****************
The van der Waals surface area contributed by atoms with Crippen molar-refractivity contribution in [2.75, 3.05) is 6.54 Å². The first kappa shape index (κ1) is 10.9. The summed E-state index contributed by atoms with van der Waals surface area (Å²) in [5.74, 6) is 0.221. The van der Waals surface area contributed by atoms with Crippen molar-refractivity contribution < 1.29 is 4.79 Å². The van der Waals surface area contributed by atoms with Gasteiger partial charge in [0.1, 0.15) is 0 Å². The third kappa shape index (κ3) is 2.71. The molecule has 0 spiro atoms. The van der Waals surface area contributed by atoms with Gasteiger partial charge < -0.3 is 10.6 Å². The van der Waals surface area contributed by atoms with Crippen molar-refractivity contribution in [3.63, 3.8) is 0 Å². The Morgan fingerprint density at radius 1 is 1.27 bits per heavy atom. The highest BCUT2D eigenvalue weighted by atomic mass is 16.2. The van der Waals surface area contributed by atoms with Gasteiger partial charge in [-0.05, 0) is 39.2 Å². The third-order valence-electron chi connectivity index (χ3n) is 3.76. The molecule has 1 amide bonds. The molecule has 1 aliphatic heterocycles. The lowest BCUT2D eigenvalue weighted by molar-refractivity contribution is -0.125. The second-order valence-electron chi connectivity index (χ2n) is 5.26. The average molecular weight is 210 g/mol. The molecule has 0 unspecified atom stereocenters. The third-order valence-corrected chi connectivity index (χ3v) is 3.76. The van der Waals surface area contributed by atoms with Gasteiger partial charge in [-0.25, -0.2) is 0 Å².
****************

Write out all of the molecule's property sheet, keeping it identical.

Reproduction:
The van der Waals surface area contributed by atoms with Crippen molar-refractivity contribution in [2.75, 3.05) is 6.54 Å². The first kappa shape index (κ1) is 10.9. The summed E-state index contributed by atoms with van der Waals surface area (Å²) in [5.74, 6) is 0.221. The van der Waals surface area contributed by atoms with Crippen molar-refractivity contribution < 1.29 is 4.79 Å². The van der Waals surface area contributed by atoms with Gasteiger partial charge in [0.1, 0.15) is 0 Å². The third kappa shape index (κ3) is 2.71. The molecule has 0 spiro atoms. The van der Waals surface area contributed by atoms with Gasteiger partial charge < -0.3 is 10.6 Å². The van der Waals surface area contributed by atoms with Crippen molar-refractivity contribution in [3.63, 3.8) is 0 Å². The Morgan fingerprint density at radius 1 is 1.27 bits per heavy atom. The highest BCUT2D eigenvalue weighted by atomic mass is 16.2. The van der Waals surface area contributed by atoms with Gasteiger partial charge in [-0.05, 0) is 39.2 Å². The third-order valence-electron chi connectivity index (χ3n) is 3.76. The molecule has 1 amide bonds. The molecule has 1 aliphatic heterocycles. The lowest BCUT2D eigenvalue weighted by molar-refractivity contribution is -0.125. The second-order valence-electron chi connectivity index (χ2n) is 5.26. The average molecular weight is 210 g/mol. The molecule has 0 unspecified atom stereocenters. The third-order valence-corrected chi connectivity index (χ3v) is 3.76. The van der Waals surface area contributed by atoms with Gasteiger partial charge in [-0.25, -0.2) is 0 Å².